Here Are the Valuations
Airline Frequent Flyer Miles:
The most valuable points, at the top of my currency list, are transferrable points. That means Starwood, American Express, and Chase points. You can transfer those into a variety of programs. Earning those gives you tremendous flexibility and optionality.
I value Chase points higher than Amex points because of their specific partners, such as United (no fuel surcharges) and Korean (great first class availability, great value award chart) as well as Hyatt (the only really good value hotel transfer partner). I love Citi points but their best partners are duplicated elsewhere (Singapore, Air France, Etihad).
You’ll see I don’t value a Barclaycard point at a full penny, even though you can redeem points for one cent towards airfare and the Arrival+ card even gives you a 5% rebate on those redemptions. That’s a function of the discounts I take relative to cash, and for currency risk (they’ve devalued before).
A single Virgin America Elevate point is the most valuable airline mile, but their points-earning and redemption tables are somewhat deflated. At this point the value is driven by transfers to Alaska Airlines at 1-to-1.3.
How to Use These Valuations
Since valuation here is the amount at which you are indifferent to holding miles versus cash this figure is useful for:
- Comparing when to spend miles or cash. Should I spend 50,000 miles for an award ticket or $700?
- Comparing when to spend on airline’s miles versus another for the same award. Should I spend 25,000 United miles or 35,000 Delta miles?
- Comparing the value of different credit card signup bonuses. Is an 80,000 point offer from Marriott better than a 75,000 point offer from Hilton? In fact, I view a 50,000 point offer from Chase Sapphire Preferred better than both (and that’s without the 5000 extra points for adding an authorized user to the account).
- Determining which hotel chain offers the better value reward when you’re considering staying at two different hotels. Should you spend 12,000 Starwood points or 35,000 Hilton points?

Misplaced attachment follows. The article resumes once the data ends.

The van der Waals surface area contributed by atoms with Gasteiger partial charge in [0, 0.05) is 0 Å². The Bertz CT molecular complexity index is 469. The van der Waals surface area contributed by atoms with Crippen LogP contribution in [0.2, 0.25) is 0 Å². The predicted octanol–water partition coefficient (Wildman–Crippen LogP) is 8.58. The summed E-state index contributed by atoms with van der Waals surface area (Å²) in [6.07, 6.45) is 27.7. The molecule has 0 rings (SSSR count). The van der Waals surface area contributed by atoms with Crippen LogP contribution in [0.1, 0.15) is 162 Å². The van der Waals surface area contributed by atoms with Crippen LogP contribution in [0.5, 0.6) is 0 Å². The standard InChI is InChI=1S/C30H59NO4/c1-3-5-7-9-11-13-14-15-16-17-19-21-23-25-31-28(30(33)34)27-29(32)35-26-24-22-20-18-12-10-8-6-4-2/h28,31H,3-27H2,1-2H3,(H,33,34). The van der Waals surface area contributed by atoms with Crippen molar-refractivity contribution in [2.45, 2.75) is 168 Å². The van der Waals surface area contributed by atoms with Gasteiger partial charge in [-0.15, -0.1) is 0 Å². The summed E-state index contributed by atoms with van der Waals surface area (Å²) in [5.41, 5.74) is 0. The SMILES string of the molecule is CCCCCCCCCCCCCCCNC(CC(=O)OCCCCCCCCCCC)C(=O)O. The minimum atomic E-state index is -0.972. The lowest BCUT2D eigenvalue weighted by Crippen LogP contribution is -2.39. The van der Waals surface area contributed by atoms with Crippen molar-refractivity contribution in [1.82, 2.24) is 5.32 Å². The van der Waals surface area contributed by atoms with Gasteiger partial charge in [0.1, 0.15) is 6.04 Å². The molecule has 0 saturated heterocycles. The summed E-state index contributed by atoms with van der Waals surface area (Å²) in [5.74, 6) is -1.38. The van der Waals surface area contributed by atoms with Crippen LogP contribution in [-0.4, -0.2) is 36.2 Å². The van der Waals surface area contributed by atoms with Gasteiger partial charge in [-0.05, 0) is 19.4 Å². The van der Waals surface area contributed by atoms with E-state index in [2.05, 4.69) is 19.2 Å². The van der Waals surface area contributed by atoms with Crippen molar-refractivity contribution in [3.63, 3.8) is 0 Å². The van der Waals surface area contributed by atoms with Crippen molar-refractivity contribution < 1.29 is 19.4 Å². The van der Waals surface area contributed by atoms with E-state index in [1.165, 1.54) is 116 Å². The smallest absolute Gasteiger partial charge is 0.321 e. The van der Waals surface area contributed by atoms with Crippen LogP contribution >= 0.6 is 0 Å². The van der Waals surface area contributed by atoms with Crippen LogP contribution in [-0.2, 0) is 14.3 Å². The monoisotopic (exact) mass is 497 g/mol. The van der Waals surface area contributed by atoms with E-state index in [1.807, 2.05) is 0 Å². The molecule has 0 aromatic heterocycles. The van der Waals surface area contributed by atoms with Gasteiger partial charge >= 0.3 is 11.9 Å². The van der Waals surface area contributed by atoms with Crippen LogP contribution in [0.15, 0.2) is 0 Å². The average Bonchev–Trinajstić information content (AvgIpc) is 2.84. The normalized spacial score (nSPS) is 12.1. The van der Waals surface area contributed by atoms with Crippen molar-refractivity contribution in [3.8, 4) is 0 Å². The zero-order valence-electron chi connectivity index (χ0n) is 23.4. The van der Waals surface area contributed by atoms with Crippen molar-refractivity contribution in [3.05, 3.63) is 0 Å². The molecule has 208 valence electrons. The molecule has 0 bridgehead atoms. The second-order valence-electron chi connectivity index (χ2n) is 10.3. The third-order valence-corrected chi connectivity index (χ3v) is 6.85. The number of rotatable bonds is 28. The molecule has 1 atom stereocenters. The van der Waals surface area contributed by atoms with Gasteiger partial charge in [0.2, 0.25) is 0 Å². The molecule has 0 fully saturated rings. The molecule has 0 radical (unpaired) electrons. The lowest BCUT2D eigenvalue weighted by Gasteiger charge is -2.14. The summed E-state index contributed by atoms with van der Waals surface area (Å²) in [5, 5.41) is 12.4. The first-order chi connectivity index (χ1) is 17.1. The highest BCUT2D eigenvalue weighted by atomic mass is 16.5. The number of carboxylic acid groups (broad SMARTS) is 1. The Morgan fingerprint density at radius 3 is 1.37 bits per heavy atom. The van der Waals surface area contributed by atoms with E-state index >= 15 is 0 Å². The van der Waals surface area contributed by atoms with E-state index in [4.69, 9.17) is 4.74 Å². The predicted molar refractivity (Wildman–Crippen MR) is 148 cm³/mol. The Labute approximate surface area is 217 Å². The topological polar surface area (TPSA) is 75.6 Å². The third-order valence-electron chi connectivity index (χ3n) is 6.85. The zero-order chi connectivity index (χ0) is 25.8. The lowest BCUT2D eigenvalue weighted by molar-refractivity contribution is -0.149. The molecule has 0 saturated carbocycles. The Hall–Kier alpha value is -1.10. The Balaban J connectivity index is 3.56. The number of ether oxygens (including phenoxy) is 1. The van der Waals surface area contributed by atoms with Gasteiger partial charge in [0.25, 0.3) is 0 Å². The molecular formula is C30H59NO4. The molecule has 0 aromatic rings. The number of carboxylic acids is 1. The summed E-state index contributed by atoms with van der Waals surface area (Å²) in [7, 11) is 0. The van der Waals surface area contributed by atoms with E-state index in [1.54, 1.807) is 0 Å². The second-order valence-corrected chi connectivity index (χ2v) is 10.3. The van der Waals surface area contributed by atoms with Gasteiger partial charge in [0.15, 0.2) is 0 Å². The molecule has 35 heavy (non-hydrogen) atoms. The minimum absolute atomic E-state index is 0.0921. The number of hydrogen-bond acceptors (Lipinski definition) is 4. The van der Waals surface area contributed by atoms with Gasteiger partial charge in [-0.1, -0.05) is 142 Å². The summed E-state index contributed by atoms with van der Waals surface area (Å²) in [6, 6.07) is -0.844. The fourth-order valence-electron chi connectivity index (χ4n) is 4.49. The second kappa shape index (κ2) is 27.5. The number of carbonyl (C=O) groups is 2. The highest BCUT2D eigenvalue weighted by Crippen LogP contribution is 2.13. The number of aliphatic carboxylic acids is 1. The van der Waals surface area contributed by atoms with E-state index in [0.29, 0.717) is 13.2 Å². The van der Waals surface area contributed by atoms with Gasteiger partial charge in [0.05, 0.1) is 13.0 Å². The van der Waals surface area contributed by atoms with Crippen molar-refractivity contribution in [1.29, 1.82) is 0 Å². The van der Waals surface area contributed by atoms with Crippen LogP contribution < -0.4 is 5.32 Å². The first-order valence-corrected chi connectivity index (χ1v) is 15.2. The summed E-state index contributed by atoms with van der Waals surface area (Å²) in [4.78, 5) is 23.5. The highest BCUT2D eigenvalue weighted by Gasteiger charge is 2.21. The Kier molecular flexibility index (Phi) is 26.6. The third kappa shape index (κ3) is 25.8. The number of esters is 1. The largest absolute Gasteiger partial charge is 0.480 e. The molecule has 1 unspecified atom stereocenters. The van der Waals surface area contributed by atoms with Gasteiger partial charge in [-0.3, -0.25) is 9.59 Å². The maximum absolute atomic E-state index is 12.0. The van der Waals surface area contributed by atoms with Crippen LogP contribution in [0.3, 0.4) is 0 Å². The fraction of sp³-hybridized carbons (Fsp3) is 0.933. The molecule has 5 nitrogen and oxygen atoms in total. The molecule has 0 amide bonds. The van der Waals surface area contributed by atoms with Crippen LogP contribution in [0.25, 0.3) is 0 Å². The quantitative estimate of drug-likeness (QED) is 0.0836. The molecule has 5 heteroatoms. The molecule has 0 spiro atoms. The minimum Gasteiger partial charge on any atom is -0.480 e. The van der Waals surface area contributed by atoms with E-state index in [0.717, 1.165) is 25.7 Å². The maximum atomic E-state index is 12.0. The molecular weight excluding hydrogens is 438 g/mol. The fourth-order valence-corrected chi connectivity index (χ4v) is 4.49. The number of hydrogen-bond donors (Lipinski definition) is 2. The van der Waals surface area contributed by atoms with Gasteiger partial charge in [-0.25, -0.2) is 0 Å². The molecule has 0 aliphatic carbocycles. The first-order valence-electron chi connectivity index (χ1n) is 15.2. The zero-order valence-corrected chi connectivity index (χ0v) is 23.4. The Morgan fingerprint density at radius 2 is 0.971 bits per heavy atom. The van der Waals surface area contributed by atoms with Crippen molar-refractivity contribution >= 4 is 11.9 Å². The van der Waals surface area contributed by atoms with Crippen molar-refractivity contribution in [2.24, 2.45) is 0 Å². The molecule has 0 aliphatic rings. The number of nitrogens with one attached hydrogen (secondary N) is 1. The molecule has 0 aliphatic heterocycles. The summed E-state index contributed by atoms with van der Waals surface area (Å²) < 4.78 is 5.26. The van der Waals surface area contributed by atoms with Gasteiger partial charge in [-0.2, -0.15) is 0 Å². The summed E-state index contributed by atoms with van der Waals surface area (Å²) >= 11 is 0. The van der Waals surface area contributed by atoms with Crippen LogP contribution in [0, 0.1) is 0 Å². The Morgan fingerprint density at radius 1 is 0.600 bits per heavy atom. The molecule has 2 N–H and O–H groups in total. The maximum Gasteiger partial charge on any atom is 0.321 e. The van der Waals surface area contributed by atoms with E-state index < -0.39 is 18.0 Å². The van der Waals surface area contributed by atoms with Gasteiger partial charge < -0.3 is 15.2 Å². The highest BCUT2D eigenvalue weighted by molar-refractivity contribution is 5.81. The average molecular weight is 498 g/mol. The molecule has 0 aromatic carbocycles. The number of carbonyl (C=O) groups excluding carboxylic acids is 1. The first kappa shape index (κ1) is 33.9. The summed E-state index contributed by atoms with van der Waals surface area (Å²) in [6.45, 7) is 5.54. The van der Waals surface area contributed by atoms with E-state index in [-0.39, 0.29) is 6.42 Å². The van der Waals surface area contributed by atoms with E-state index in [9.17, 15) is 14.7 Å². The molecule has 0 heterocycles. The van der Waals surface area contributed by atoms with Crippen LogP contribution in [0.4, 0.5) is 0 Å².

- Deciding whether to buy points when there’s a big bonus promotion.
- Figuring out how much extra you might be willing to spend to earn points through a bonus promotion, or figure out whether a hotel promotion should influence your decision about where to stay
But since the value of miles isn’t precise I won’t actually pay 1.5 cents for an American mile. I want to accumulate American miles when they’re substantially less costly than 1.5 cents apiece. And I know I am clearly not a buyer at 2.5 cents.
In practice these are fairly blunt tools that tell me “1 cent a point for American miles is a really good deal” but that I’m not going to spend 2 cents unless there’s a very specific scenario — like a few points at the margin to top off an account for an award I’ve put on hold — where it makes sense (and in that scenario, my valuation of each point is higher since they’re helping me to save with a real redemption).
How My Valuations Compare to Others
I thought it would be interesting to compare side-by-side how One Mile at a Time and how The Points Guy value miles in comparison to my valuations.
How Do You Value Your Miles?
What is your value of miles and points by airline, hotel and credit card program? How much are miles worth?
Let me know if you think I’m off base on any of my valuations and make your case between me, Lucky, and Brian Kelly for whose valuations are most reasonable.
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[…] point in various loyalty programs. One Mile at a Time maintains a page of miles and points values. View from the Wing offered a more detailed thought process for valuing miles and points in this April 2017 […]